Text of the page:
The California Supreme Court recently established the right of California employees to sit down on the job. The court was interpreting an obscure and rarely-enforced (until now) provision of California's wage orders that requires employers to provide employees with "suitable seats" when the nature of their work reasonably permits the use of seats. This ruling likely will leave many employers vulnerable to lawsuits under the Private Attorneys General Act for not providing seats for their employees.
The case involved separate lawsuits brought by retail store employees and bank tellers claiming they were unlawfully denied seats at work. The court determined that the pertinent question is whether the nature of the work reasonably permits the use of seats. The court held that in examining the "nature of the work," courts must look to the actual tasks performed (or expected to be performed) by the employee, not job titles or job descriptions that may not accurately reflect the job. Whether the work "reasonably permits" the use of seats involves a look at the totality of the circumstances, according to the court. First, you must look at the employee's job tasks, grouped by location, and whether those tasks can be performed white seated or require standing. Against this assessment you must balance considerations of feasibility. This, in turn, requires you to look at whether providing a seat would unduly interfere with other standing tasks, whether the frequency of transition from sitting to standing may interfere with the work, and whether seated work would impact the quality and effectiveness of overall job performance. With respect to the last factor, an employer's mere preference that employees stand while working is not enough, but the analysis should take into account the employer's right to determine job duties and its reasonable expectations regarding customer service. The physical layout of the work area is a relevant factor to consider too, but you may not intentionally design a work area to preclude the use of a seat.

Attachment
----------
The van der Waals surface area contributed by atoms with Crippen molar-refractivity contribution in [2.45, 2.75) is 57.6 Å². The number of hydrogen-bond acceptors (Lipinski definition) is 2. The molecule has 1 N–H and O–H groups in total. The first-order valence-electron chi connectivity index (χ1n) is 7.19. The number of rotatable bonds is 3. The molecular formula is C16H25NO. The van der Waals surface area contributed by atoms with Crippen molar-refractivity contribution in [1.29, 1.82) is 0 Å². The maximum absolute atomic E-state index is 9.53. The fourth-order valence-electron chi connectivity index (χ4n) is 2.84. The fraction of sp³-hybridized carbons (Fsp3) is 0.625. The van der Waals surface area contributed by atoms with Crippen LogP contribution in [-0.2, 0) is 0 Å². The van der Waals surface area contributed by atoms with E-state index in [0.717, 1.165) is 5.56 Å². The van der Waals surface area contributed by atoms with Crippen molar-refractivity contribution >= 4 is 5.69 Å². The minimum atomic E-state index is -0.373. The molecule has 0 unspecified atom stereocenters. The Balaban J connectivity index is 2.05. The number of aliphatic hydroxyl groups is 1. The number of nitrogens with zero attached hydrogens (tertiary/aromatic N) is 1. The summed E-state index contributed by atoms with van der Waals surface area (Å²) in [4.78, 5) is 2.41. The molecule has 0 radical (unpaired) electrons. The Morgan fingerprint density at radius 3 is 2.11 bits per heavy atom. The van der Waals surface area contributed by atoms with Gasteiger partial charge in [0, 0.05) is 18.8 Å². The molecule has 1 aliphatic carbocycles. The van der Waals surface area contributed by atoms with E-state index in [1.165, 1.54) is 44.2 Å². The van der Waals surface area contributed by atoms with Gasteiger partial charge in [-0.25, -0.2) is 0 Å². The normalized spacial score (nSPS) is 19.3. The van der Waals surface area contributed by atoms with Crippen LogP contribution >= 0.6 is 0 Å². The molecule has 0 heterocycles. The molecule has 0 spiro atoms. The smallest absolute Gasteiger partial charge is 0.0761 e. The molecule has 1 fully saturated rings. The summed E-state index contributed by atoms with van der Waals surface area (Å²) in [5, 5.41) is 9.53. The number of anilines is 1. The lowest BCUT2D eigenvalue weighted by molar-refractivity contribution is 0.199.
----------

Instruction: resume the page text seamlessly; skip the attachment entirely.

Even if the nature of employees' work requires standing, the second section of the wage order provides that when employees are not engaged in the active duties of their employment an adequate number of suitable seats shall be placed in reasonable proximity to the work area and employees must be permitted to use such seats when it does not interfere with the performance of their duties. The court did not place as much emphasis on this section but noted that it applies during lulls in operations when an employee, while still on the job (and not on a formal rest break) is not actively engaged in any duties. Thus, even if providing a seat for employees while working is not feasible if those employees experience times of inactivity while on the clock, seats must be made available to them during those times.
Finally, the court maintained that in the event of an employee challenge, the burden is on the employer to show that no suitable seating exists. Also, there is no requirement that an employee requests a seat before suing for not being provided with one. The practical impact of this is troubling. Virtually any employee who does not already sit while working can now assert the right to a seat and the employer must be able to prove (before a jury, no less) that it is not feasible to provide suitable seating in order to avoid hefty PAGA penalties. Add one more lawsuit trap for California employers to have to worry about.
James J. McDonald, Jr. is managing partner of the Irvine, California office of the labor and employment firm Fisher Phillips. He is the author of California Employment Law: An Employer's Guide, published this year by the Society for Human Resource Management. He may be reached at email@example.com.